and Proserpina, child of Demeter,

was ruined by a many-colored serpent.

(Book VI, lines 152-160)

Most of these are guises of Jupiter, but she also goes on to deal with the other gods. Ovid implies that part of Minerva’s rage, which led her to transform Arachne into a spider, was not only due to losing the weaving contest but also because of her tapestry’s “convincing evidence/ of celestial misconduct” (Book VI, lines 196-197).  Arachne is not an extremely likable character. The limited amount of character development that she receives consists mostly of her being quite rude to the old woman who turns out to be Minerva. However, Ovid appears to admire her craft, and of course, her project is much like his own.  In fact, she “as a spider, carries on/ the art of weaving as she used to do” (Book VI, lines 207-208). She’s very different from Orpheus, who gets many more accolades and is followed around by stones and trees who appreciate his music, but does much less to challenge the existing poetic forms and who flatters the gods shamelessly.  The translator points out that Ovid doesn’t give Orpheus’s severed head credit for the poetry of the island of Lesbos; instead, he has Apollo save it from being eaten by a snake. The translator makes the case that this betrays a certain lack of reverence for the famous bard on Ovid’s part; in this context, his attitude toward Arachne is striking. It says a lot about what he thinks poetry is and does. Interesting, too, that it is Apollo who does this.

I enjoyed Ovid’s “battle” scenes, which are told in the same style that one would normally expect for a heroic account of a major battle, but which, instead, he uses for drunken brawls and poorly executed boar hunts.  It becomes very clear that the main actors are foolish, drunken, and often incompetent jerks and we can roll our eyes at their battles and their seriousness.  So perhaps the rape episodes work the same way.

Toward the end, Atalanta becomes an important character. For those who don’t remember the myth, she is a young woman who was an excellent speed runner, and who didn’t wish to marry, so she decreed that she would only marry a man who could beat her in a race, and anyone who tried to race her under these conditions and lost would be executed. This is the diametric opposite of the story of Daphne reference above; where Daphne fled from her would-be rapist as he attacked her, Atalanta is able to set the terms under which she will run, and can run successfully whenever she doesn’t wish to be caught. She can pre-empt most such races under the threat of execution and she can punish anyone who is rash enough to attempt it. This causes a problem for her when she does want to marry, but then, it is always in her power to lose as well.  Of course, in the story as it happens, Venus intercedes and helps Hippomenes to distract her with golden apples, but the text carefully shows the doubts that Atalanta harbored before this particular race.  “Often, when she could have very easily passed him,/She lingered beside, her gaze full of desperate longing” (Book X, lines 774-775).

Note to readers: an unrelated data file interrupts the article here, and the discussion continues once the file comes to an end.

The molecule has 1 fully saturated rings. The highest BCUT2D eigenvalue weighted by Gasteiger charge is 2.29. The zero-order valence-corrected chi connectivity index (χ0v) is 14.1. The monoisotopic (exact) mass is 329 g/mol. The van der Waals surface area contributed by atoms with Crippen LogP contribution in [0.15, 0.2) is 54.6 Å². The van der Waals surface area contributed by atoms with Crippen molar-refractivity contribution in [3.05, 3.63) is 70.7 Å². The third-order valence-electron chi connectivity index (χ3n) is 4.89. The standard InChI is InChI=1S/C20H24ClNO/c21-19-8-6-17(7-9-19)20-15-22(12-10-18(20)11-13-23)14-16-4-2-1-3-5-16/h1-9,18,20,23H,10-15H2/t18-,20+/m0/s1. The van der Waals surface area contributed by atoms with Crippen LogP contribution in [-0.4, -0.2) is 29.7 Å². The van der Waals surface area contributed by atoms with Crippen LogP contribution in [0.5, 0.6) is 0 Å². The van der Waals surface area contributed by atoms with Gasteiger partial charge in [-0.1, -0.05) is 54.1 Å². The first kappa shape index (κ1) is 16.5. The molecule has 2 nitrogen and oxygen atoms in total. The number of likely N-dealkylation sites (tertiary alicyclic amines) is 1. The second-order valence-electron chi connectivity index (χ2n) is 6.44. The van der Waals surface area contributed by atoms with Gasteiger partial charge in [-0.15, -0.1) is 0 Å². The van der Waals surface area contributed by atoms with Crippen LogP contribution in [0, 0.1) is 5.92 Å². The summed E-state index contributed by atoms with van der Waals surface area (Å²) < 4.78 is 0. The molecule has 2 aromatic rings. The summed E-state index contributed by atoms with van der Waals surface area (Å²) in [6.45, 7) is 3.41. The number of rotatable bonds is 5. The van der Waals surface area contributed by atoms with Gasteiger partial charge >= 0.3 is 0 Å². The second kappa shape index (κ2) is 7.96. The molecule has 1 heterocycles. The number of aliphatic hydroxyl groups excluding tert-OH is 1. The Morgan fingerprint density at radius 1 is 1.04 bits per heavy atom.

Atalanta and Daphne both exist in the same poem and the same universe. There are problems with both; Daphne is just a flat depiction of an innocent victim, while Atalanta in her complicity with being caught could provide fuel for rape apologists (though her running ability is clearly extraordinary). But I appreciated the inclusion of Atalanta as a representation of agency and an example of Woman as Not Daphne, while having Daphne around at the same time means that we can’t forget that not everyone can be Atalanta (reducing the potential for victim blaming).

In writing all this out, I’ve become much more convinced that this is actually an anti-rape text, and I respect it a lot more now. Still, it’s probably clear from what I’ve written above that it isn’t a perfect text in that regard—but for a poem written in the first century, it does better than I’d initially thought.